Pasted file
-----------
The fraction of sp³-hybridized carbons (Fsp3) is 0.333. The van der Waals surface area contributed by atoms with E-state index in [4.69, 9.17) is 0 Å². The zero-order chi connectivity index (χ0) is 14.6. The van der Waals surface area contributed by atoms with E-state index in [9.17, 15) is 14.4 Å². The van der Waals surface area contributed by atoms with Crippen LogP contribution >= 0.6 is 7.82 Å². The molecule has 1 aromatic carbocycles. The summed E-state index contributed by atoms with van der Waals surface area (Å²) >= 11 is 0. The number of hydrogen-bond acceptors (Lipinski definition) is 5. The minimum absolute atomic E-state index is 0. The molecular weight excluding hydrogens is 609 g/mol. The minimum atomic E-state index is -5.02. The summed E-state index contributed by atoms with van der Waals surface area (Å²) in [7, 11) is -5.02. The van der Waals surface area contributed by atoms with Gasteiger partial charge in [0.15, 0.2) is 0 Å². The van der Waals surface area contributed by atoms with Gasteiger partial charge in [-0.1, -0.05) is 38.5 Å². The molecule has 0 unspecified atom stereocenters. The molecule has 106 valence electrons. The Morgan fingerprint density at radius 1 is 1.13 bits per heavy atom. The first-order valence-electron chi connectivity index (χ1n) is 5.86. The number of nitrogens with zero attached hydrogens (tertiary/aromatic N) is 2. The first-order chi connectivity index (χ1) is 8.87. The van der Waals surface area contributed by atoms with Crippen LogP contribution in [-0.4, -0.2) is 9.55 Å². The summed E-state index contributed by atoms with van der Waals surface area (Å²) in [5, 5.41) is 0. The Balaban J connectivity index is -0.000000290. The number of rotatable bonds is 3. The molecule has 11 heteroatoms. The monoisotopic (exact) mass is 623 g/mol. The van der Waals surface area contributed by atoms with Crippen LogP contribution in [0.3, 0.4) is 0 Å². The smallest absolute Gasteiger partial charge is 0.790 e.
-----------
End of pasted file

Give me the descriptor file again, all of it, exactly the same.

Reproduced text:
The fraction of sp³-hybridized carbons (Fsp3) is 0.333. The van der Waals surface area contributed by atoms with E-state index in [4.69, 9.17) is 0 Å². The zero-order chi connectivity index (χ0) is 14.6. The van der Waals surface area contributed by atoms with E-state index in [9.17, 15) is 14.4 Å². The van der Waals surface area contributed by atoms with Crippen LogP contribution >= 0.6 is 7.82 Å². The molecule has 1 aromatic carbocycles. The summed E-state index contributed by atoms with van der Waals surface area (Å²) >= 11 is 0. The number of hydrogen-bond acceptors (Lipinski definition) is 5. The minimum absolute atomic E-state index is 0. The molecular weight excluding hydrogens is 609 g/mol. The minimum atomic E-state index is -5.02. The summed E-state index contributed by atoms with van der Waals surface area (Å²) in [7, 11) is -5.02. The van der Waals surface area contributed by atoms with Gasteiger partial charge in [0.15, 0.2) is 0 Å². The van der Waals surface area contributed by atoms with Gasteiger partial charge in [-0.1, -0.05) is 38.5 Å². The molecule has 0 unspecified atom stereocenters. The molecule has 106 valence electrons. The Morgan fingerprint density at radius 1 is 1.13 bits per heavy atom. The first-order valence-electron chi connectivity index (χ1n) is 5.86. The number of nitrogens with zero attached hydrogens (tertiary/aromatic N) is 2. The first-order chi connectivity index (χ1) is 8.87. The van der Waals surface area contributed by atoms with Crippen LogP contribution in [-0.4, -0.2) is 9.55 Å². The summed E-state index contributed by atoms with van der Waals surface area (Å²) in [5, 5.41) is 0. The Balaban J connectivity index is -0.000000290. The number of rotatable bonds is 3. The molecule has 11 heteroatoms. The monoisotopic (exact) mass is 623 g/mol. The van der Waals surface area contributed by atoms with Crippen LogP contribution in [0.3, 0.4) is 0 Å². The smallest absolute Gasteiger partial charge is 0.790 e.